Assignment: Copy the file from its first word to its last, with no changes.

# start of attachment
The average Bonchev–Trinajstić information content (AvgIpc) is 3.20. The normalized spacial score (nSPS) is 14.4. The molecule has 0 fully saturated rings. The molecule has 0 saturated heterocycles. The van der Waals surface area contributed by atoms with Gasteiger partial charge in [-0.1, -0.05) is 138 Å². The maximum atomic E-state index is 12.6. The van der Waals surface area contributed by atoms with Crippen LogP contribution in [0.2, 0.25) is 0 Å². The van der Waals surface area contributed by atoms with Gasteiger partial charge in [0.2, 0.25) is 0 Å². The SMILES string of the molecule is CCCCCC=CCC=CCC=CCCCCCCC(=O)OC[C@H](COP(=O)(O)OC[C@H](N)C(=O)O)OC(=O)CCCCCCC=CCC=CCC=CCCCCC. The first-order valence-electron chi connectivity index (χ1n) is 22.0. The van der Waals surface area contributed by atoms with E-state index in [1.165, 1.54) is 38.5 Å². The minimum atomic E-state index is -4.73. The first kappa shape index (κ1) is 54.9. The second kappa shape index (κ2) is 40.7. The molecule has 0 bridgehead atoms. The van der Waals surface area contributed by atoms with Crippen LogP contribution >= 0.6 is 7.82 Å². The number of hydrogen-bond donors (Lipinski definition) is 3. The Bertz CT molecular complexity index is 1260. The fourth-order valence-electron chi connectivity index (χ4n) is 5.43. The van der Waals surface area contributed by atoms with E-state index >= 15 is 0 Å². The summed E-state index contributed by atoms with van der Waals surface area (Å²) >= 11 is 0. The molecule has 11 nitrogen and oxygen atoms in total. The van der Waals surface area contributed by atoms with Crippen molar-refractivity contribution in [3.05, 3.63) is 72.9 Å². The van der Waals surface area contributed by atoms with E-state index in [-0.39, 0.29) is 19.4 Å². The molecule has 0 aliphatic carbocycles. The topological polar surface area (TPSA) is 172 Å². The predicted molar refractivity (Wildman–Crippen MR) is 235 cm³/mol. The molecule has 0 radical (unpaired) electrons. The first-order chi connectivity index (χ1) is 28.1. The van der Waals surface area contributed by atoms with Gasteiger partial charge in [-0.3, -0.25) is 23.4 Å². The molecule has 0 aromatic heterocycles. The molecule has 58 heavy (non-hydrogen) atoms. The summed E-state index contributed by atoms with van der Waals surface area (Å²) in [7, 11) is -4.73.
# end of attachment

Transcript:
The average Bonchev–Trinajstić information content (AvgIpc) is 3.20. The normalized spacial score (nSPS) is 14.4. The molecule has 0 fully saturated rings. The molecule has 0 saturated heterocycles. The van der Waals surface area contributed by atoms with Gasteiger partial charge in [-0.1, -0.05) is 138 Å². The maximum atomic E-state index is 12.6. The van der Waals surface area contributed by atoms with Crippen LogP contribution in [0.2, 0.25) is 0 Å². The van der Waals surface area contributed by atoms with Gasteiger partial charge in [0.2, 0.25) is 0 Å². The SMILES string of the molecule is CCCCCC=CCC=CCC=CCCCCCCC(=O)OC[C@H](COP(=O)(O)OC[C@H](N)C(=O)O)OC(=O)CCCCCCC=CCC=CCC=CCCCCC. The first-order valence-electron chi connectivity index (χ1n) is 22.0. The van der Waals surface area contributed by atoms with E-state index in [1.165, 1.54) is 38.5 Å². The minimum atomic E-state index is -4.73. The first kappa shape index (κ1) is 54.9. The second kappa shape index (κ2) is 40.7. The molecule has 0 bridgehead atoms. The van der Waals surface area contributed by atoms with Crippen LogP contribution >= 0.6 is 7.82 Å². The number of hydrogen-bond donors (Lipinski definition) is 3. The Bertz CT molecular complexity index is 1260. The fourth-order valence-electron chi connectivity index (χ4n) is 5.43. The van der Waals surface area contributed by atoms with E-state index >= 15 is 0 Å². The summed E-state index contributed by atoms with van der Waals surface area (Å²) >= 11 is 0. The molecule has 11 nitrogen and oxygen atoms in total. The van der Waals surface area contributed by atoms with Crippen molar-refractivity contribution in [3.05, 3.63) is 72.9 Å². The van der Waals surface area contributed by atoms with E-state index in [-0.39, 0.29) is 19.4 Å². The molecule has 0 aliphatic carbocycles. The topological polar surface area (TPSA) is 172 Å². The predicted molar refractivity (Wildman–Crippen MR) is 235 cm³/mol. The molecule has 0 radical (unpaired) electrons. The first-order chi connectivity index (χ1) is 28.1. The van der Waals surface area contributed by atoms with Gasteiger partial charge in [-0.3, -0.25) is 23.4 Å². The molecule has 0 aromatic heterocycles. The molecule has 58 heavy (non-hydrogen) atoms. The summed E-state index contributed by atoms with van der Waals surface area (Å²) in [7, 11) is -4.73.